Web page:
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This post is informed by stories from Automotive NewsWire and USA Today.


China’s Minister of Industry and Information, Miao Wei, reported recently that China exported a total of 824,000 vehicles in 2011, a 50% increase over the prior year.  He said he expects China will export more than 1 million units within the next year or two.

Mr. Miao credited the export increase in 2011 to the increasing number of vehicles available in China for export and the maturing of the nation’s domestic manufacturers.

What do you think that means?

In plain English, what it really means  is that the decline in domestic demand for vehicles in 2011 in China made it imperative for China’s auto manufacturers to export vehicles-just to keep their assembly plants operating.


According to USAToday on the topic of U.S. made automobile exports, “More than 1.5 million new cars were exported last year, up 38% from 2009, Commerce Department data show. Last year’s automotive exports were valued at $36.7 billion.”

Here are 2 questions to spur your thinking.

Question 1: Which Automaker exported the most autos from the US last year?

This company's automobile exports topped $7 billion last year.That's a mere 68% increase over 2010.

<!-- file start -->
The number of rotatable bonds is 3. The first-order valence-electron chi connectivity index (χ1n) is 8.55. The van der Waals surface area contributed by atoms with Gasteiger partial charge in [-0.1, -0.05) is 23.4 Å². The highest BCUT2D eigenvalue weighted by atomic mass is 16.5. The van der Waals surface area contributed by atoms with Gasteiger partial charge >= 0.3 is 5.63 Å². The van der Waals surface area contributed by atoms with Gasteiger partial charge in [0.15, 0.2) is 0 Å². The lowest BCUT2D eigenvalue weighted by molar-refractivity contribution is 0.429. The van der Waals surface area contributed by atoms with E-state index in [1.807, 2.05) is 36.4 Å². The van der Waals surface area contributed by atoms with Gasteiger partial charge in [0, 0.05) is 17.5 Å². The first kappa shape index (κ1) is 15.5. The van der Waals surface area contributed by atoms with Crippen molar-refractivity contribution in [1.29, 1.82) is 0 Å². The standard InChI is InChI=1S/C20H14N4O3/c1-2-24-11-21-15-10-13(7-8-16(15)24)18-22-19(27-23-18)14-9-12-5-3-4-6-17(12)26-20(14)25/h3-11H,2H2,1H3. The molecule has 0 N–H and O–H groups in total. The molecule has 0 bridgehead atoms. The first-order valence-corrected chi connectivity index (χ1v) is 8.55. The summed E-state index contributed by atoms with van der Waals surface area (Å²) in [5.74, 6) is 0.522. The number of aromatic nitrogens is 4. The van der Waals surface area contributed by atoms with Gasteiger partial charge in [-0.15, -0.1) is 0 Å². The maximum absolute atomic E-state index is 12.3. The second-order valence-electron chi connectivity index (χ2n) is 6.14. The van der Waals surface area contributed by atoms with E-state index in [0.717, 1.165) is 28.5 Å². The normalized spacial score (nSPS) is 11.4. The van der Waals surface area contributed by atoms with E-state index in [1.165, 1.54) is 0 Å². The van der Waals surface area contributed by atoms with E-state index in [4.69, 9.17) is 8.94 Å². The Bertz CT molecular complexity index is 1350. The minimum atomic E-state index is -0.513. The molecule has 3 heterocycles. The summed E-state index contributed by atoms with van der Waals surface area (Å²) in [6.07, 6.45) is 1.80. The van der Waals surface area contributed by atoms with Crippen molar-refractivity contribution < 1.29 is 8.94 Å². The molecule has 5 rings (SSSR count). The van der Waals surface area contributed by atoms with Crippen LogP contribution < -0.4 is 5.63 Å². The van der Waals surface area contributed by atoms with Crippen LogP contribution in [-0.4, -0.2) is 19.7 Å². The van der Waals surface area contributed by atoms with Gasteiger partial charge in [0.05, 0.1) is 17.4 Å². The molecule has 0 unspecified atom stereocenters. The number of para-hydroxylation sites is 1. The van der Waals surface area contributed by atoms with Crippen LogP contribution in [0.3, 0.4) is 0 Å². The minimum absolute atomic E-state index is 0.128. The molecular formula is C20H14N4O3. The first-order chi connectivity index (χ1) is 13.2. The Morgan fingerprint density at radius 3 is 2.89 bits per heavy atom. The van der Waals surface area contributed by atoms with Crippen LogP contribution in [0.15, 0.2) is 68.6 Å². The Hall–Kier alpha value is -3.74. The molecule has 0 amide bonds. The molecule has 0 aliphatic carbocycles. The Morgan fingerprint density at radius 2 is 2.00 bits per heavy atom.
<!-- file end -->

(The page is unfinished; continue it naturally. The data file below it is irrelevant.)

Question 2: Which country put punitive duties on automotive exports from the other?

What is our point?

I remember when the Chinese were planning on exporting auto’s to the U.S.

Why are the Chinese selling cars everywhere else in the world but not here in the U.S.?

We don’t have the answer to that yet, but we think that it may be a “tell” that there is more hardball to be played in the field of trade relations… and currency valuations.

What do you think?

3 thoughts on “Automotive Exports- 2011 Data China Compared to US

  1. Jim Glass says:

    I think the Chinese should continue selling cars everywhere but in the US. Is anyone in the US being hurt by this? I’m not.

  2. Karel Deppe says:

    I cannot speak for the whole world but there are hardly any exports of Chinese cars to Europe yet. All European countries, especially the ones with their own car manufacturing will have demands on safety and environment that will forbid Chinese cars to enter their markets since they cannot meet these standards.
    Maybe they sell their cars in neighbouring Asian and some African markets.

  3. Miketa says:

    The Chinese recently opened an assembly plant in Bulgaria, which is part of the EU, so they already stepped in.
    As per the safety and environment regulations, they will adapt the same as the Indians did with Tata.
    China already exports cars in South America so no surprise if they are here in very near future. Hopefully their prices will continue to grow so we will have a fair competition.

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